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  •  TALK    [MERL Seminar Series 2021] Harnessing machine learning to build better Earth system models for climate projection
    Date & Time: Tuesday, December 14, 2021; 1:00 PM EST
    Speaker: Prof. Chris Fletcher, University of Waterloo
    MERL Host: Ankush Chakrabarty
    Research Areas: Dynamical Systems, Machine Learning, Multi-Physical Modeling
    Abstract
    • Decision-making and adaptation to climate change requires quantitative projections of the physical climate system and an accurate understanding of the uncertainty in those projections. Earth system models (ESMs), which solve the Navier-Stokes equations on the sphere, are the only tool that climate scientists have to make projections forward into climate states that have not been observed in the historical data record. Yet, ESMs are incredibly complex and expensive codes and contain many poorly constrained physical parameters—for processes such as clouds and convection—that must be calibrated against observations. In this talk, I will describe research from my group that uses ensembles of ESM simulations to train statistical models that learn the behavior and sensitivities of the ESM. Once trained and validated the statistical models are essentially free to run, which allows climate modelling centers to make more efficient use of precious compute cycles. The aim is to improve the quality of future climate projections, by producing better calibrated ESMs, and to improve the quantification of the uncertainties, by better sampling the equifinality of climate states.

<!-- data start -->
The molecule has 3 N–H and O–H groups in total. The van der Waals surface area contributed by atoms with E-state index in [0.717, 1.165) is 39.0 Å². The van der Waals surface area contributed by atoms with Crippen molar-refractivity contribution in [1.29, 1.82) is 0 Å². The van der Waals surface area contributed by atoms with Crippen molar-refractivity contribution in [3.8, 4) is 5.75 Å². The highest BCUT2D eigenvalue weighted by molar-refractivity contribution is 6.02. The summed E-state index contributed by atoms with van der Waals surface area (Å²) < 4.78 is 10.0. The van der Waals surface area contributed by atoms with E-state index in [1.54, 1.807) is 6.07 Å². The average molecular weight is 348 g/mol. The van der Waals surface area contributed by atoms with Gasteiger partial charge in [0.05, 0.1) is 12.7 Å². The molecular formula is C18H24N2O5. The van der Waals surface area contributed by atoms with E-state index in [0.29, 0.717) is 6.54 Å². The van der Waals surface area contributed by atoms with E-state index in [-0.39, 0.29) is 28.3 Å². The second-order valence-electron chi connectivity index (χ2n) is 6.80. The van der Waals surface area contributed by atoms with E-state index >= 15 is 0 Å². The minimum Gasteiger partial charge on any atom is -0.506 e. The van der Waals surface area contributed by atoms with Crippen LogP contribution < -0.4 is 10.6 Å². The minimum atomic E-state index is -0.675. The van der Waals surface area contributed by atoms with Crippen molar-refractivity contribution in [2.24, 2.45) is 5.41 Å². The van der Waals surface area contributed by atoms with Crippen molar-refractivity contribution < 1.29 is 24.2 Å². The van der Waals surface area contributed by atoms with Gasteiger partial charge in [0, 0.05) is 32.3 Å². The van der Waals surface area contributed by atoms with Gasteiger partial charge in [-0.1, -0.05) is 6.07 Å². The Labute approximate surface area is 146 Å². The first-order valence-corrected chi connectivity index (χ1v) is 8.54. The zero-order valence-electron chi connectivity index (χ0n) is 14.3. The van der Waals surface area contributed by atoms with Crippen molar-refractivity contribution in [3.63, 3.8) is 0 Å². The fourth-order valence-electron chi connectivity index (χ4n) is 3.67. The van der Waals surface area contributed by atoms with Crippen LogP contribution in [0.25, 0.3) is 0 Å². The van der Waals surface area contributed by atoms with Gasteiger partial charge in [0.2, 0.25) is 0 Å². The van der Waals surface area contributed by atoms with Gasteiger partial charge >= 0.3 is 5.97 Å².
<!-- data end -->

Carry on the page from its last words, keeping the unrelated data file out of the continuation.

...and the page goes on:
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  •  EVENT    Prof. Melanie Zeilinger of ETH to give keynote at MERL's Virtual Open House
    Date & Time: Thursday, December 9, 2021; 1:00pm - 5:30pm EST
    Location: Virtual Event
    Speaker: Prof. Melanie Zeilinger, ETH
    Research Areas: Applied Physics, Artificial Intelligence, Communications, Computational Sensing, Computer Vision, Control, Data Analytics, Dynamical Systems, Electric Systems, Electronic and Photonic Devices, Machine Learning, Multi-Physical Modeling, Optimization, Robotics, Signal Processing, Speech & Audio, Digital Video, Human-Computer Interaction, Information Security
    Brief
    • MERL is excited to announce the second keynote speaker for our Virtual Open House 2021:
      Prof. Melanie Zeilinger from ETH .

      Our virtual open house will take place on December 9, 2021, 1:00pm - 5:30pm (EST).

      Join us to learn more about who we are, what we do, and discuss our internship and employment opportunities. Prof. Zeilinger's talk is scheduled for 3:15pm - 3:45pm (EST).

      Registration: https://mailchi.mp/merl/merlvoh2021

      Keynote Title: Control Meets Learning - On Performance, Safety and User Interaction

      Abstract: With increasing sensing and communication capabilities, physical systems today are becoming one of the largest generators of data, making learning a central component of autonomous control systems. While this paradigm shift offers tremendous opportunities to address new levels of system complexity, variability and user interaction, it also raises fundamental questions of learning in a closed-loop dynamical control system. In this talk, I will present some of our recent results showing how even safety-critical systems can leverage the potential of data. I will first briefly present concepts for using learning for automatic controller design and for a new safety framework that can equip any learning-based controller with safety guarantees. The second part will then discuss how expert and user information can be utilized to optimize system performance, where I will particularly highlight an approach developed together with MERL for personalizing the motion planning in autonomous driving to the individual driving style of a passenger.
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  •  EVENT    Prof. Ashok Veeraraghavan of Rice University to give keynote at MERL's Virtual Open House